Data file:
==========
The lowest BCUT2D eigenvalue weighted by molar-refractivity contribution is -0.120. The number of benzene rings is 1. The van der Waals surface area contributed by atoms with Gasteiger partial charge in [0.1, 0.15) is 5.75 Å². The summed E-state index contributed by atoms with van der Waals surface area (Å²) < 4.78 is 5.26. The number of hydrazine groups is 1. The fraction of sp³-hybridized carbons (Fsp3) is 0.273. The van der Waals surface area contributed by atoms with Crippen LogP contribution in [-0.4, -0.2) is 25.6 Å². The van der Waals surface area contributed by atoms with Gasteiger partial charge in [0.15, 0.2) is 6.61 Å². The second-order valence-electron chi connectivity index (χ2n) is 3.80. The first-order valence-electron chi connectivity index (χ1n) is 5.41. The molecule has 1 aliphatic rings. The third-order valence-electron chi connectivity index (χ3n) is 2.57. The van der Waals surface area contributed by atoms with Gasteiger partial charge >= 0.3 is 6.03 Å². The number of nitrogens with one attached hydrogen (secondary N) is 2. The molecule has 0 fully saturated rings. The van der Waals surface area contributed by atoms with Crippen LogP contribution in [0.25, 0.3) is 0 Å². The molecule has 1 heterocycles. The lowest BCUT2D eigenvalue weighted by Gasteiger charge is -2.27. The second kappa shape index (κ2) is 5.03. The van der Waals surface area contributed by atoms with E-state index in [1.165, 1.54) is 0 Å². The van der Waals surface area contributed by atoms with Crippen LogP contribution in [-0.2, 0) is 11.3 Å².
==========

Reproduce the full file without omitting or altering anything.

The lowest BCUT2D eigenvalue weighted by molar-refractivity contribution is -0.120. The number of benzene rings is 1. The van der Waals surface area contributed by atoms with Gasteiger partial charge in [0.1, 0.15) is 5.75 Å². The summed E-state index contributed by atoms with van der Waals surface area (Å²) < 4.78 is 5.26. The number of hydrazine groups is 1. The fraction of sp³-hybridized carbons (Fsp3) is 0.273. The van der Waals surface area contributed by atoms with Crippen LogP contribution in [-0.4, -0.2) is 25.6 Å². The van der Waals surface area contributed by atoms with Gasteiger partial charge in [0.15, 0.2) is 6.61 Å². The second-order valence-electron chi connectivity index (χ2n) is 3.80. The first-order valence-electron chi connectivity index (χ1n) is 5.41. The molecule has 1 aliphatic rings. The third-order valence-electron chi connectivity index (χ3n) is 2.57. The van der Waals surface area contributed by atoms with Gasteiger partial charge >= 0.3 is 6.03 Å². The number of nitrogens with one attached hydrogen (secondary N) is 2. The molecule has 0 fully saturated rings. The van der Waals surface area contributed by atoms with Crippen LogP contribution in [0.25, 0.3) is 0 Å². The molecule has 1 heterocycles. The lowest BCUT2D eigenvalue weighted by Gasteiger charge is -2.27. The second kappa shape index (κ2) is 5.03. The van der Waals surface area contributed by atoms with E-state index in [1.165, 1.54) is 0 Å². The van der Waals surface area contributed by atoms with Crippen LogP contribution in [-0.2, 0) is 11.3 Å².